My Private War

My Private War

by Norman Bussel


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The vivid and emotional story of one soldier's heroic struggle with post-traumatic stress disorder.

1944: Norm Bussel, an introspective and happy-go-lucky teen from Memphis, finds himself bailing out of a burning B-17 bomber just months after his 19th birthday. Touching-down in a field outside Berlin, Norm was immediately seized by local farmhands, who were in the process of lynching him when a passing German soldier put a stop to the execution. For the next year, Norm would struggle to survive at the hands of the Nazis as a prisoner of war.

And that is when the rage began. Rage that he and his fellow captives were cold and starving, their wounds and illnesses left untreated. Rage that men were shot without warning. The rage and emotional turmoil he suffered during that year of hell would follow him home, denying him the peace and stability he and his loved ones longed for. This is one soldier's searing and honest story of his battle with post-traumatic stress disorder. A battle that speaks to the hearts and minds of veterans of all wars who find themselves with liberated bodies but captive minds.

Product Details

ISBN-13: 9781605980157
Publisher: Pegasus Books
Publication date: 11/08/2008
Pages: 304
Product dimensions: 6.30(w) x 9.18(h) x 1.07(d)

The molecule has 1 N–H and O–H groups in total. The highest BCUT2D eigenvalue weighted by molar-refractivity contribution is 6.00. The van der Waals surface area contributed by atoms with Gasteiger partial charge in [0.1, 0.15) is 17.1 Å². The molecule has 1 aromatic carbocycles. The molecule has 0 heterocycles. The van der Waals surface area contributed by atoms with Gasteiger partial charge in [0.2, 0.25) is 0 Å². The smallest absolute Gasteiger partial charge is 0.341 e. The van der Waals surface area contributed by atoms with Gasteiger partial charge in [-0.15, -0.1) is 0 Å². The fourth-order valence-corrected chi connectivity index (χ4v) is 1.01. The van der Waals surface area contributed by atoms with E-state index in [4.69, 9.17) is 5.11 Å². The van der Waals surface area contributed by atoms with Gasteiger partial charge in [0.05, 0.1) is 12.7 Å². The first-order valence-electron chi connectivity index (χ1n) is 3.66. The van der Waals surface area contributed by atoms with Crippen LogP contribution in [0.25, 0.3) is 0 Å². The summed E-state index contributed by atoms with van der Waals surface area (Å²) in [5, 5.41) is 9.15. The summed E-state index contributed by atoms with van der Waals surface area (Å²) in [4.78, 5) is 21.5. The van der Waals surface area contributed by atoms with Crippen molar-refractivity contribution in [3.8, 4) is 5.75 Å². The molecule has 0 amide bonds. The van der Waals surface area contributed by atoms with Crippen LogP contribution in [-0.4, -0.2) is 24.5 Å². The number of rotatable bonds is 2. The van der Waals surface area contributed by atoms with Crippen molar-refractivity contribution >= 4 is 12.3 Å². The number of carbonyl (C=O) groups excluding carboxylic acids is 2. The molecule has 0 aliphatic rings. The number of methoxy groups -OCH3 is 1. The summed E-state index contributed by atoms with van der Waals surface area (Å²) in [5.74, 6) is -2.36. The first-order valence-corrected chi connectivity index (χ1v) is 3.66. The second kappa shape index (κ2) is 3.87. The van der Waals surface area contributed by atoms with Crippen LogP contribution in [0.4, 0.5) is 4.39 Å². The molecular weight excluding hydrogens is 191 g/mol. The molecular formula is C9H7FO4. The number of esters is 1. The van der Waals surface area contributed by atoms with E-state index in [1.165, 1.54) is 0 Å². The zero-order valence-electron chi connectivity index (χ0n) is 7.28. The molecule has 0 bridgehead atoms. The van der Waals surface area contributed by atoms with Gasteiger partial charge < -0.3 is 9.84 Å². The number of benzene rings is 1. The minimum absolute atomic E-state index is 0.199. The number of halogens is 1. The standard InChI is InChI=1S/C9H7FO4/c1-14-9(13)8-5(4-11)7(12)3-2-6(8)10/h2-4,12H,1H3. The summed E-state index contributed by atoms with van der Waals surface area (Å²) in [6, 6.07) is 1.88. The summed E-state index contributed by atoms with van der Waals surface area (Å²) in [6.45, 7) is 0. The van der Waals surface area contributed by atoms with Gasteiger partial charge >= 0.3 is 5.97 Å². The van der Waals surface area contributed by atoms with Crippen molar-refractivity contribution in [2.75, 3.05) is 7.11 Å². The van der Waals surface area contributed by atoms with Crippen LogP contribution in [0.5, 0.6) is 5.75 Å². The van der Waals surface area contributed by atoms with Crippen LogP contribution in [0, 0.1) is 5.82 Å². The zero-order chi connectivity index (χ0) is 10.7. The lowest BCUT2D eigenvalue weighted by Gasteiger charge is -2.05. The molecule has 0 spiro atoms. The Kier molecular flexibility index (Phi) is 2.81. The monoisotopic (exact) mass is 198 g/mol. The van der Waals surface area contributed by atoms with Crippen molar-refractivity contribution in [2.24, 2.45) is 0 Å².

About the Author

On April 29, 1944, Norman Bussel was shot down over Berlin and held prisoner at Stalag Luft. A year later, he was liberated by General Patton’s tank corps, but would spend the next several decades battling the crippling effects of post-traumatic stress disorder (PTSD). Bussel lives in upstate New York.

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My Private War 4.5 out of 5 based on 0 ratings. 2 reviews.
Anonymous More than 1 year ago
JacksDaughter More than 1 year ago
Thank you, Mr. Bussel! As the daughter of a former POW (my father was held captive in Korea for almost three years), I am grateful that you wrote your story. I know all too well about the devastating effects of Post Traumatic Stress Disorder (PTSD) on our veterans and their families. Unless one is affected personally, it is difficult to comprehend how damaging a war can be to one's physical, mental, and spiritual being. How foolish for anyone to believe that a war can actually be won! Not when the minds of our veterans remain "forever chained".